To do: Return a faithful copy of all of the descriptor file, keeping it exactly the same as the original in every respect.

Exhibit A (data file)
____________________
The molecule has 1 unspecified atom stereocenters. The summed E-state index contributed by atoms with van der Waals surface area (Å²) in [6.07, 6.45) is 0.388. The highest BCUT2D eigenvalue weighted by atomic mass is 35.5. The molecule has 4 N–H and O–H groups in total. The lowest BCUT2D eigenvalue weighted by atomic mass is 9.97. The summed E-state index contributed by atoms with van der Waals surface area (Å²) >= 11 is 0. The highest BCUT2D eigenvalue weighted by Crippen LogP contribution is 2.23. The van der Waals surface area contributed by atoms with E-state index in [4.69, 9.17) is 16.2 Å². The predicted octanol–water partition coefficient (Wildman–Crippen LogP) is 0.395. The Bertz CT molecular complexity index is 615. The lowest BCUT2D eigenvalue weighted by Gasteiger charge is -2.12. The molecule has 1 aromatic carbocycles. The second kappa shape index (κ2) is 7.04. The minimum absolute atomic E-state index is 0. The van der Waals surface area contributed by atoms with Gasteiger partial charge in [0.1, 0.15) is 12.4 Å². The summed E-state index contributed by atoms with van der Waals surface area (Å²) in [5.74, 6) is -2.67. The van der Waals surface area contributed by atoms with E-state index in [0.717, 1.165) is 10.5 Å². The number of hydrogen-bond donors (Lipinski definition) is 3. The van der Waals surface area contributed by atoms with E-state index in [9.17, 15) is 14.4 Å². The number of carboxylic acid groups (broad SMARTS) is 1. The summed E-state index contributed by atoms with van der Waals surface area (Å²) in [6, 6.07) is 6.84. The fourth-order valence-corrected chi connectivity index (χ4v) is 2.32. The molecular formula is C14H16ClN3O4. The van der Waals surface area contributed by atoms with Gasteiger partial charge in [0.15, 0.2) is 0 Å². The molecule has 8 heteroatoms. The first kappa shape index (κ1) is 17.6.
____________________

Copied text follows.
The molecule has 1 unspecified atom stereocenters. The summed E-state index contributed by atoms with van der Waals surface area (Å²) in [6.07, 6.45) is 0.388. The highest BCUT2D eigenvalue weighted by atomic mass is 35.5. The molecule has 4 N–H and O–H groups in total. The lowest BCUT2D eigenvalue weighted by atomic mass is 9.97. The summed E-state index contributed by atoms with van der Waals surface area (Å²) >= 11 is 0. The highest BCUT2D eigenvalue weighted by Crippen LogP contribution is 2.23. The van der Waals surface area contributed by atoms with E-state index in [4.69, 9.17) is 16.2 Å². The predicted octanol–water partition coefficient (Wildman–Crippen LogP) is 0.395. The Bertz CT molecular complexity index is 615. The lowest BCUT2D eigenvalue weighted by Gasteiger charge is -2.12. The molecule has 1 aromatic carbocycles. The second kappa shape index (κ2) is 7.04. The minimum absolute atomic E-state index is 0. The van der Waals surface area contributed by atoms with Gasteiger partial charge in [0.1, 0.15) is 12.4 Å². The summed E-state index contributed by atoms with van der Waals surface area (Å²) in [5.74, 6) is -2.67. The van der Waals surface area contributed by atoms with E-state index in [0.717, 1.165) is 10.5 Å². The number of hydrogen-bond donors (Lipinski definition) is 3. The van der Waals surface area contributed by atoms with E-state index in [9.17, 15) is 14.4 Å². The number of carboxylic acid groups (broad SMARTS) is 1. The summed E-state index contributed by atoms with van der Waals surface area (Å²) in [6, 6.07) is 6.84. The fourth-order valence-corrected chi connectivity index (χ4v) is 2.32. The molecular formula is C14H16ClN3O4. The van der Waals surface area contributed by atoms with Gasteiger partial charge in [0.15, 0.2) is 0 Å². The molecule has 8 heteroatoms. The first kappa shape index (κ1) is 17.6.